- Colorado Springs
a city in central Colorado: resort; U.S. Air Force Academy. 215,150.
* * *City (pop., 2000: 360,890), central Colorado, U.S. Standing on a mesa near the eastern base of Pikes Peak, it was founded in 1871 as Fountain Colony and later renamed for a nearby mineral springs.Growth followed the Cripple Creek gold strikes in the 1890s. Military installations gave further impetus to development: it is home to the North American Aerospace Defense Command (NORAD) and the U.S. Space Command, headquartered at Peterson Air Force Base (established 1942); Fort Carson (1942); and the U.S. Air Force Academy (1954). The Garden of the Gods, a natural park with red sandstone monoliths, is one of many scenic attractions.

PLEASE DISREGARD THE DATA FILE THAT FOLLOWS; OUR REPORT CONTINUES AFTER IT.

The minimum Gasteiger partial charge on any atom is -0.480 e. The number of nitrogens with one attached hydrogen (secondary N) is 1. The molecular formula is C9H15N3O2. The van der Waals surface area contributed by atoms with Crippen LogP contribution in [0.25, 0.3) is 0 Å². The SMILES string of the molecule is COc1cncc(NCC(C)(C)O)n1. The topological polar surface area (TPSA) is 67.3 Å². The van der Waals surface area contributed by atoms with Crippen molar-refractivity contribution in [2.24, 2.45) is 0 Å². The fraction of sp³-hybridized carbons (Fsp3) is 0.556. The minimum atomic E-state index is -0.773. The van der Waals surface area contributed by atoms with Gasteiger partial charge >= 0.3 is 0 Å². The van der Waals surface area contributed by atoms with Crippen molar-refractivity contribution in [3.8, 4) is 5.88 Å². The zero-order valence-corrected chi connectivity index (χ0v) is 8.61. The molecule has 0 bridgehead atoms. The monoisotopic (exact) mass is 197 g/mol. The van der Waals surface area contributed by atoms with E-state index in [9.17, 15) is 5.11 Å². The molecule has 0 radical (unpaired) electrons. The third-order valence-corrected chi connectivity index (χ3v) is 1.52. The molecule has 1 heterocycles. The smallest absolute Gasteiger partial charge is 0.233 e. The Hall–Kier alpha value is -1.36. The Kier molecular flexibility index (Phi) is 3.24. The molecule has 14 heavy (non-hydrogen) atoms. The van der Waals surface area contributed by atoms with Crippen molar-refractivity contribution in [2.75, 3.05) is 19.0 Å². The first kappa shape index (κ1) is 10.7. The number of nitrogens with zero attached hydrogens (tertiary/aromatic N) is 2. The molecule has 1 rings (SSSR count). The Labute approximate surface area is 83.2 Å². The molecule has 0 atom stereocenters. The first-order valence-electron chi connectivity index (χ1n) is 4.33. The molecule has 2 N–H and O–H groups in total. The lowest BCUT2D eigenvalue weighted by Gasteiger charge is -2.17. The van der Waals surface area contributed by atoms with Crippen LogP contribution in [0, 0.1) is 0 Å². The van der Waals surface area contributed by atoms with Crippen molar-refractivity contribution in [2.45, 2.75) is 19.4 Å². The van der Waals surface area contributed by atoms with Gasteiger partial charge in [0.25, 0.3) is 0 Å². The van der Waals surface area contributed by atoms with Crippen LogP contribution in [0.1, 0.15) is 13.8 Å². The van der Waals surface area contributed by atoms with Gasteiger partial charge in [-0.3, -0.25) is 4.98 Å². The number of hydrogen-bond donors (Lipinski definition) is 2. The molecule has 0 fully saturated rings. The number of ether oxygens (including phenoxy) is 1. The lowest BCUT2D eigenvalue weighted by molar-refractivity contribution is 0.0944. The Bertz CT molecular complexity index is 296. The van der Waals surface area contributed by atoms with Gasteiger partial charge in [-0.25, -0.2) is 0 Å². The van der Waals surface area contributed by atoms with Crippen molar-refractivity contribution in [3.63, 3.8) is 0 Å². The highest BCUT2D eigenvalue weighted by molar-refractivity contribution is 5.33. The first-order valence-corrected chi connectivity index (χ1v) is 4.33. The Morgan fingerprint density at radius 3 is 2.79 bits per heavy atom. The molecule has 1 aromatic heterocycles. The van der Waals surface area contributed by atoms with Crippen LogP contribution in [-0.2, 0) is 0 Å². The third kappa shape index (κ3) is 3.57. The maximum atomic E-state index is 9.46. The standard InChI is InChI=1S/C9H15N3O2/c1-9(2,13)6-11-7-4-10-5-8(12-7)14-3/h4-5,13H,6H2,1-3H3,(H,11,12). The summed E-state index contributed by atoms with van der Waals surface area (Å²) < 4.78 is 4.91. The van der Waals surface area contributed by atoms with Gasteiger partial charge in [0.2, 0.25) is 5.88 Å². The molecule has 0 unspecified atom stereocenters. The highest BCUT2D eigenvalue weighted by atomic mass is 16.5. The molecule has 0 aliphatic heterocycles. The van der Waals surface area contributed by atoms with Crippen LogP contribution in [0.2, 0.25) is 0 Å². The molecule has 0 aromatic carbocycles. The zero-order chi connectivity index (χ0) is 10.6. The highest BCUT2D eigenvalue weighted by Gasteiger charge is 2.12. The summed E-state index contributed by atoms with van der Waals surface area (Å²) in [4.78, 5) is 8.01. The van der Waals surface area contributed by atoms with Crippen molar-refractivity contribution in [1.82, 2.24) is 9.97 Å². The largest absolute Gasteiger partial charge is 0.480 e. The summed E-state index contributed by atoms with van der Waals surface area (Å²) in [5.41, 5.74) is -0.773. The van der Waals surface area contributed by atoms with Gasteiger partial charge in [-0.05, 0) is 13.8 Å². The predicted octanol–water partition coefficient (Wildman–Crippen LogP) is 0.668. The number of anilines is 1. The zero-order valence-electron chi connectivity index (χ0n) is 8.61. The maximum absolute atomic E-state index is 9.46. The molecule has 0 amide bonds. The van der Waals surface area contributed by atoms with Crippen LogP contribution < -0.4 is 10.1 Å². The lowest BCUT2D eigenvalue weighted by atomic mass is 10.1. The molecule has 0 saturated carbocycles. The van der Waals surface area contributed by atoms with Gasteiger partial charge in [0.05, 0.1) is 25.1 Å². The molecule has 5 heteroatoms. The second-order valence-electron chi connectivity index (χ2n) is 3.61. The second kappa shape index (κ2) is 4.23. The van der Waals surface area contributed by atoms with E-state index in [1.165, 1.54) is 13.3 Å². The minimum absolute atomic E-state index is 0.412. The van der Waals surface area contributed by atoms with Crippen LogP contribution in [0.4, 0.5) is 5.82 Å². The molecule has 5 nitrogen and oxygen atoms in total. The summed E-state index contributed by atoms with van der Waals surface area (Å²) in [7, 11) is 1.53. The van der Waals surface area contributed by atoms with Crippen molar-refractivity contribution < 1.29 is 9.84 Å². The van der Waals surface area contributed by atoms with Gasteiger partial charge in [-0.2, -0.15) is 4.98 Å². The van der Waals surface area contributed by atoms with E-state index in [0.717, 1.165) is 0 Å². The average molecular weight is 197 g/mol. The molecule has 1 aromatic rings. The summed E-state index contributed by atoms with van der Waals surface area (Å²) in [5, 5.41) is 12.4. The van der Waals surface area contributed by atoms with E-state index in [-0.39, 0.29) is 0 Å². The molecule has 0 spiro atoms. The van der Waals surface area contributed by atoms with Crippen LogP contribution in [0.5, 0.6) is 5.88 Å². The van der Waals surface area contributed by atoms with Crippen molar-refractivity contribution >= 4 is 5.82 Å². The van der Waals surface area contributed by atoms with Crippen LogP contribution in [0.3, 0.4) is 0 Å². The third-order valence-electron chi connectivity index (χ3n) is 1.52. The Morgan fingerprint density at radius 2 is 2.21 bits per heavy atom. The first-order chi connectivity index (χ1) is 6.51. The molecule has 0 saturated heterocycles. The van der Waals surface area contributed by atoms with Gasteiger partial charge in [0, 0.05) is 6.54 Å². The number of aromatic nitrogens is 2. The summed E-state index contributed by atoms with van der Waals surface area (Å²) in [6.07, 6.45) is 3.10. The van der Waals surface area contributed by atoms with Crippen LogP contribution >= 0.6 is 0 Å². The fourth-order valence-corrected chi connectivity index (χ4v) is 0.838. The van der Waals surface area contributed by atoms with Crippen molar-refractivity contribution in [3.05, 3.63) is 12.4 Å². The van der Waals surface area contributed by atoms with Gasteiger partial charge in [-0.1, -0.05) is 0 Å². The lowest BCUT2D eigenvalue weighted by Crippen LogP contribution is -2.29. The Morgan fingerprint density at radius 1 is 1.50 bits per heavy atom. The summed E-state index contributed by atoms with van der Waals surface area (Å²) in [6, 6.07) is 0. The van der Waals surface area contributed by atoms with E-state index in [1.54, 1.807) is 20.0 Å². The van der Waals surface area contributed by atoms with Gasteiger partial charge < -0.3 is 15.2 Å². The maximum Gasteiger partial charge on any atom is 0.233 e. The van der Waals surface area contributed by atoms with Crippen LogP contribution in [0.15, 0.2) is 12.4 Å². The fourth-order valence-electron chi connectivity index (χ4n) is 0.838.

* * *city, seat (1873) of El Paso county, central Colorado, U.S. It stands on a mesa (6,008 feet [1,831 metres]) near the eastern base of Pikes Peak, east of Pike National Forest. Founded in 1871 as Fountain Colony by General William J. Palmer, builder of the Denver and Rio Grande Western Railroad (Denver and Rio Grande Western Railroad Company), it was renamed for the nearby Manitou mineral springs. Growth of the area followed the Cripple Creek gold strikes in the 1890s and the promotion of tourism related to the health-resort trade. In 1917 Colorado Springs consolidated with Colorado City (founded 1859 as El Dorado City). The establishment of military installations gave further impetus to development.The North American Aerospace Defense Command (NORAD) and the U.S. Space Command are headquartered at Peterson Air Force Base (1942). The hollowed-out interior of nearby Cheyenne Mountain houses the command and control facilities of NORAD and of other agencies; since 1966 it has been a primary base for aerospace defense and for the tracking of orbiting objects. Fort Carson (1942) is on the city's southern edge, while the U.S. Air Force Academy (United States Air Force Academy) (1958) is set against a backdrop of the Rampart Range.Like other cities along the Front Range, Colorado Springs experienced tremendous growth in the 1980s and 1990s. Within a span of seven years (1990–97), the population of Colorado Springs increased from about 280,000 to more than 330,000, and much of the city's large (186 square miles [482 square km]), formerly open, incorporated area was developed during this time.The city is the site of Colorado College (1874), the University of Colorado at Colorado Springs (1965), and Nazarene Bible College (1967) and is well served by rail, road, and air links. The Garden of the Gods, a 1,350-acre (546-hectare) natural park with red sandstone monoliths, now a National Landmark, is one of many scenic attractions in the area. Of cultural and historical interest are the Colorado Springs Pioneers Museum, the Colorado Springs Fine Arts Center, and the May Natural History Museum. The U.S. Olympic Complex, near the city centre, is the headquarters of many national amateur-athletic associations and a training ground for athletes preparing for Olympic competition. Inc. town, 1872; city, 1886. Pop. (2000) city, 360,890; Colorado Springs MSA, 537,484; (2007 est.) city, 376,427; Colorado Springs MSA, 609,096.
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